Hunting is a great way to spend time discovering nature. It provides an opportunity for people to not only connect with and enjoy our natural resources, but to be an active participant in the wildlife management process and know where some of their food comes from.
One of my favorite activities in the fall is mourning dove hunting. It provides an opportunity for families to spend quality time together afield and sometimes prepare to hunt for the first time. This may include taking hunter education to purchase permits and what better way to connect and share time with a young person in your life than in an educational program? Once the hunter-education certification is completed, where do you go next to learn about dove hunting? While friends and family are great resources, another opportunity is participating in the Dove Hunting Clinic (see description above).
In 2007 on Missouri’s conservation areas, hunters fired 5 to 6 shotshells per mourning dove bagged.
If we use this formula, it takes between 3 and 4 boxes of shotgun shells to harvest a limit of 15 mourning doves. At a conservative estimate of $5 per box of shells, a limit of mourning doves can get expensive fast.
The secret to having better success is to shoot your shotgun early so you become more proficient with it before the season begins. Since wing shooting is a skill that requires good eye-hand coordination, you must practice in order to achieve and maintain your level of proficiency. Here are some tips.
Tip 1: Pattern test your shotgun, choke, and load combination to ensure you have a pattern density that is rich enough to deliver the lethal strikes necessary for quick, clean, kills.
Tip 2: Learn and use the “swing-through” method while hunting so you don’t have to do the math in your head about speed, distance, or angle of the bird.
Tip 3: Practice mounting the shotgun to keep your head erect with both eyes open so your ability to estimate distance and see movement is not hindered. The shotgun should touch your shoulder and your cheek simultaneously as you begin your gun movement.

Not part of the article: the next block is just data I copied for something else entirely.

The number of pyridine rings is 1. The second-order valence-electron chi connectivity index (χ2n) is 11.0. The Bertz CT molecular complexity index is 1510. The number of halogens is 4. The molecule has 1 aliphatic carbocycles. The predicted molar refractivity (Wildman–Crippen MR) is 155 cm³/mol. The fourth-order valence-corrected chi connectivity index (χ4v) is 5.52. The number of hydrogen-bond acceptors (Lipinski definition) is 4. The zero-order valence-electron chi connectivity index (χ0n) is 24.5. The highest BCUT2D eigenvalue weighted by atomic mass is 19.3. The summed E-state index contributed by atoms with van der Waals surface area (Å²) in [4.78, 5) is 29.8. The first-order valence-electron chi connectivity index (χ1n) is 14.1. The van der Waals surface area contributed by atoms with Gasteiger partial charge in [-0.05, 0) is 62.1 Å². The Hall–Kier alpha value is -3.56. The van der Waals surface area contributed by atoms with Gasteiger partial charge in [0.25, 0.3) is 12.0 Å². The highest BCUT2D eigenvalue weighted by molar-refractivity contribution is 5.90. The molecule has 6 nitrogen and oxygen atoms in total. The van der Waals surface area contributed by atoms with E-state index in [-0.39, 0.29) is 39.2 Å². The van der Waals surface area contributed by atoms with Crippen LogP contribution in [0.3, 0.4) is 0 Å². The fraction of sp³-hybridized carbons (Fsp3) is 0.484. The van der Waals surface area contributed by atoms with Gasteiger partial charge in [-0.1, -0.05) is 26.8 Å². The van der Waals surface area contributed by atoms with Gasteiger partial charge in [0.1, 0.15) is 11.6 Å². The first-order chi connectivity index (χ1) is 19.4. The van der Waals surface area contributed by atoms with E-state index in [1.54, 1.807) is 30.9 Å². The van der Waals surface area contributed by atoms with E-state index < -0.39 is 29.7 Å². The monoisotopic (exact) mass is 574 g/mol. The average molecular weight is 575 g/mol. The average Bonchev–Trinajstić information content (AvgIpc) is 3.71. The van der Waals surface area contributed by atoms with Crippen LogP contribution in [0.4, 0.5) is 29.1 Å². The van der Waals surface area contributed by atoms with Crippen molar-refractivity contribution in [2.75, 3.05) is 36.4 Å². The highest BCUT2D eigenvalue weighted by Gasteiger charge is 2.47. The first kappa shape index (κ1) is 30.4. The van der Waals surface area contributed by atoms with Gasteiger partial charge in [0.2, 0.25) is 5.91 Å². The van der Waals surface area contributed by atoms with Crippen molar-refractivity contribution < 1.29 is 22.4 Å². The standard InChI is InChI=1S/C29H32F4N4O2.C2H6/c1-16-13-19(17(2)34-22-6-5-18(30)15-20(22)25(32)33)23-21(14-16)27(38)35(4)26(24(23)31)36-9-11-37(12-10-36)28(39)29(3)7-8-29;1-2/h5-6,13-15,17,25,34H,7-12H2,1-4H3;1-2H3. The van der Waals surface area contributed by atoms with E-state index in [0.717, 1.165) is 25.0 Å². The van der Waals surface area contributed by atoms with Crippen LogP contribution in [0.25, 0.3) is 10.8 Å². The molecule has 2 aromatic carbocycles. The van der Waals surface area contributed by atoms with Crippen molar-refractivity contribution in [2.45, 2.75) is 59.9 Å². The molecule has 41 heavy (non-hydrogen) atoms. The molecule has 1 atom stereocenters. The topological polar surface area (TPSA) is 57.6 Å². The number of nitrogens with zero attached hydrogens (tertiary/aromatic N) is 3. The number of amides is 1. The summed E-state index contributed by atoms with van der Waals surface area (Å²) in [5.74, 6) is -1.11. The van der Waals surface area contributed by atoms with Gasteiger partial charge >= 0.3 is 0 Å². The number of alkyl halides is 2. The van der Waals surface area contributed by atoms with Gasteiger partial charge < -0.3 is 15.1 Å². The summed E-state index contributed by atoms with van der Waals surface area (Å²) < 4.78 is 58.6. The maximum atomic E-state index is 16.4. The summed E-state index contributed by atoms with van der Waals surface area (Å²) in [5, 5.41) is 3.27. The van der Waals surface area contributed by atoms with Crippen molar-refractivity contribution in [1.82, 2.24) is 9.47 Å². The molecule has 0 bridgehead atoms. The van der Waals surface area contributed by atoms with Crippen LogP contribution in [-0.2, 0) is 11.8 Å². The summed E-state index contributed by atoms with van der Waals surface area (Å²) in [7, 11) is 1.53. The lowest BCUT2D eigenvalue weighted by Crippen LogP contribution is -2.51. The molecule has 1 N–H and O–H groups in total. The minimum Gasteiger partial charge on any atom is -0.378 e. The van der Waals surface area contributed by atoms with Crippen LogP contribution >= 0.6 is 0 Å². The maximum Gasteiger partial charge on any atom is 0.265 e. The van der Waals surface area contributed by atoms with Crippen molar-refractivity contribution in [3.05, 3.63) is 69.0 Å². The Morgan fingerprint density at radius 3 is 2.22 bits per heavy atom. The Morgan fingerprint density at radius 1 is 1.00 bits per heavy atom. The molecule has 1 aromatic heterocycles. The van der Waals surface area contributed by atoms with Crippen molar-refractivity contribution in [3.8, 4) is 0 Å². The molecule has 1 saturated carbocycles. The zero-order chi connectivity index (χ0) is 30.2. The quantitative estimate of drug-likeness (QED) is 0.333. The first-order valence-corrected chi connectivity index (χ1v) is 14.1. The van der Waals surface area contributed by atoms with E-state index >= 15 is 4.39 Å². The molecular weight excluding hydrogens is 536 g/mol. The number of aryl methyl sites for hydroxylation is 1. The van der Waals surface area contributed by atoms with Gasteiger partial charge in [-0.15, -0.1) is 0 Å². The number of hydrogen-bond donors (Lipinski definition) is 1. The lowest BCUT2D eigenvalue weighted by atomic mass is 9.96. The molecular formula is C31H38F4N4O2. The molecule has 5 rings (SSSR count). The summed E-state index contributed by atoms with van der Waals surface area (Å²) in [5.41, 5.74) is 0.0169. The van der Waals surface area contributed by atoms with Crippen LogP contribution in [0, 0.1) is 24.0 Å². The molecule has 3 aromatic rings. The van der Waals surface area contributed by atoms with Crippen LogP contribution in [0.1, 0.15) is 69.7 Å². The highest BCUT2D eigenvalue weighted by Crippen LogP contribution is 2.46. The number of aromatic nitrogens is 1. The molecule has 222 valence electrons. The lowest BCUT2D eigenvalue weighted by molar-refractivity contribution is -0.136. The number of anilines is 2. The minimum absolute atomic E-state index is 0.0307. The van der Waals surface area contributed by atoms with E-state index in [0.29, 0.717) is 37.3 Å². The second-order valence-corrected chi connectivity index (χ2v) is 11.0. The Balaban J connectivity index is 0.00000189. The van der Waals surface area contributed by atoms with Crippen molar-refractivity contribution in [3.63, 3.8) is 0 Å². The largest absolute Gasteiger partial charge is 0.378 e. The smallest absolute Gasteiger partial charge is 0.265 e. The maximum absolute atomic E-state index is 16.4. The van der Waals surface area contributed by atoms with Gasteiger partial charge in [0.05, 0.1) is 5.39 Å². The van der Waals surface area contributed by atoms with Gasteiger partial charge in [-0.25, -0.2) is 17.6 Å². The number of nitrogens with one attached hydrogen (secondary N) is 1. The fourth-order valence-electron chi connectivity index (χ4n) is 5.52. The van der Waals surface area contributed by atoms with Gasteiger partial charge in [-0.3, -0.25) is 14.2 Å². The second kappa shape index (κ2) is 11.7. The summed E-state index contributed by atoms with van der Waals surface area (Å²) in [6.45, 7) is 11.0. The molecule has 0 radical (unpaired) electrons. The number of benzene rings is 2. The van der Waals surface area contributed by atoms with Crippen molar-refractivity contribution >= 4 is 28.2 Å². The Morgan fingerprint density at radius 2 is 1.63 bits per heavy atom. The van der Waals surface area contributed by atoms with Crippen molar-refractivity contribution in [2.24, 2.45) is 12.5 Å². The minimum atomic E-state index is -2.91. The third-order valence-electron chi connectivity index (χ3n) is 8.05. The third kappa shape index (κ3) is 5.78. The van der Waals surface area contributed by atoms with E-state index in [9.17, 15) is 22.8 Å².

Tip 4: Keep your eye focused on the head of the bird so when you see the proper amount of forward allowance or lead between the barrel of your shotgun and the bird, you simply “slap” the trigger, firing the shotgun without thinking about it.
Tip 5: Follow through with your gun swing and be sure to watch where the bird drops and mark that spot.
Tip 6: If you are hunting with another person or a dog, send them toward the last location you marked for the downed bird. If your hunting partner is not able to go directly to the downed bird, have them come back toward you and then proceed again making small arches back and forth in increasing size until the bird is retrieved.
Tip 7: Don’t shoot at another mourning dove until you retrieve the last downed bird because this causes confusion and leads to lost birds. Remember if you lose a bird it counts towards your daily bag and possession limit.
Tip 8: Be selective about taking shots. There are lots of mourning doves and you can afford to be selective about taking “high percentage” shots.
Tip 9: Always try to take shots where the birds are silhouetted by sky so that you don’t have to worry about shooting low. Tip 10: Be sure to take a cooler with some ice to hold your birds while hunting in hot weather.
Some other common sense tips include drink plenty of water, use sunscreen and bug spray, wear camouflage clothing, and remain vigilant of other hunters’ actions while afield this fall. For more information about free workshops, programs, and events held at the Andy Dalton Shooting Range and Outdoor Education Center, visit <mdc.mo.gov/andydalton>. Be safe afield and good hunting.